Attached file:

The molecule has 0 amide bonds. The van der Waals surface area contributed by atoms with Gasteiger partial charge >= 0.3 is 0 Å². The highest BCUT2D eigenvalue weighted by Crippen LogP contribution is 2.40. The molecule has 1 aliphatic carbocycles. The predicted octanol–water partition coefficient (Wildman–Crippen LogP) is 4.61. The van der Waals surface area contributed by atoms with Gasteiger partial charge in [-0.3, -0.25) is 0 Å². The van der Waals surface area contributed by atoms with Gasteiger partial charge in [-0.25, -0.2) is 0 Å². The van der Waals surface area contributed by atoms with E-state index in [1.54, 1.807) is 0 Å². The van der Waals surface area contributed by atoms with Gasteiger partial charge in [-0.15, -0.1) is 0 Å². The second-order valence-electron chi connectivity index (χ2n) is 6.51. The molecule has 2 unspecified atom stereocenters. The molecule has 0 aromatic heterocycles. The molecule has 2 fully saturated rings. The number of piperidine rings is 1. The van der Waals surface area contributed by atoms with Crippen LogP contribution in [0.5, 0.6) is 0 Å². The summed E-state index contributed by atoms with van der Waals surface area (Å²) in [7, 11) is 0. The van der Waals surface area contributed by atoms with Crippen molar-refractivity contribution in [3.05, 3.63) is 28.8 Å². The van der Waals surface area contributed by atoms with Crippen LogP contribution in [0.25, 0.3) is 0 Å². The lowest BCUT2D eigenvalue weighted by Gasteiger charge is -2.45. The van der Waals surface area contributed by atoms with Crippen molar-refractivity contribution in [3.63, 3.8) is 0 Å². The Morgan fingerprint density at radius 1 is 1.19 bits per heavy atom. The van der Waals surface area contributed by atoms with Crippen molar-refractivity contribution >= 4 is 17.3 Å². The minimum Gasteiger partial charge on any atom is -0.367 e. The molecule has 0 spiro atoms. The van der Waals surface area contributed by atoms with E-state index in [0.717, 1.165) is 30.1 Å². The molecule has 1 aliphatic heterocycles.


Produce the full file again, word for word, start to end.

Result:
The molecule has 0 amide bonds. The van der Waals surface area contributed by atoms with Gasteiger partial charge >= 0.3 is 0 Å². The highest BCUT2D eigenvalue weighted by Crippen LogP contribution is 2.40. The molecule has 1 aliphatic carbocycles. The predicted octanol–water partition coefficient (Wildman–Crippen LogP) is 4.61. The van der Waals surface area contributed by atoms with Gasteiger partial charge in [-0.3, -0.25) is 0 Å². The van der Waals surface area contributed by atoms with Gasteiger partial charge in [-0.25, -0.2) is 0 Å². The van der Waals surface area contributed by atoms with E-state index in [1.54, 1.807) is 0 Å². The van der Waals surface area contributed by atoms with Gasteiger partial charge in [-0.15, -0.1) is 0 Å². The second-order valence-electron chi connectivity index (χ2n) is 6.51. The molecule has 2 unspecified atom stereocenters. The molecule has 0 aromatic heterocycles. The molecule has 2 fully saturated rings. The number of piperidine rings is 1. The van der Waals surface area contributed by atoms with Crippen LogP contribution in [0.5, 0.6) is 0 Å². The summed E-state index contributed by atoms with van der Waals surface area (Å²) in [7, 11) is 0. The van der Waals surface area contributed by atoms with Crippen molar-refractivity contribution in [3.05, 3.63) is 28.8 Å². The van der Waals surface area contributed by atoms with Crippen LogP contribution in [0.25, 0.3) is 0 Å². The lowest BCUT2D eigenvalue weighted by Gasteiger charge is -2.45. The van der Waals surface area contributed by atoms with Crippen molar-refractivity contribution in [3.63, 3.8) is 0 Å². The Morgan fingerprint density at radius 1 is 1.19 bits per heavy atom. The van der Waals surface area contributed by atoms with Crippen molar-refractivity contribution >= 4 is 17.3 Å². The minimum Gasteiger partial charge on any atom is -0.367 e. The molecule has 0 spiro atoms. The van der Waals surface area contributed by atoms with E-state index in [0.717, 1.165) is 30.1 Å². The molecule has 1 aliphatic heterocycles.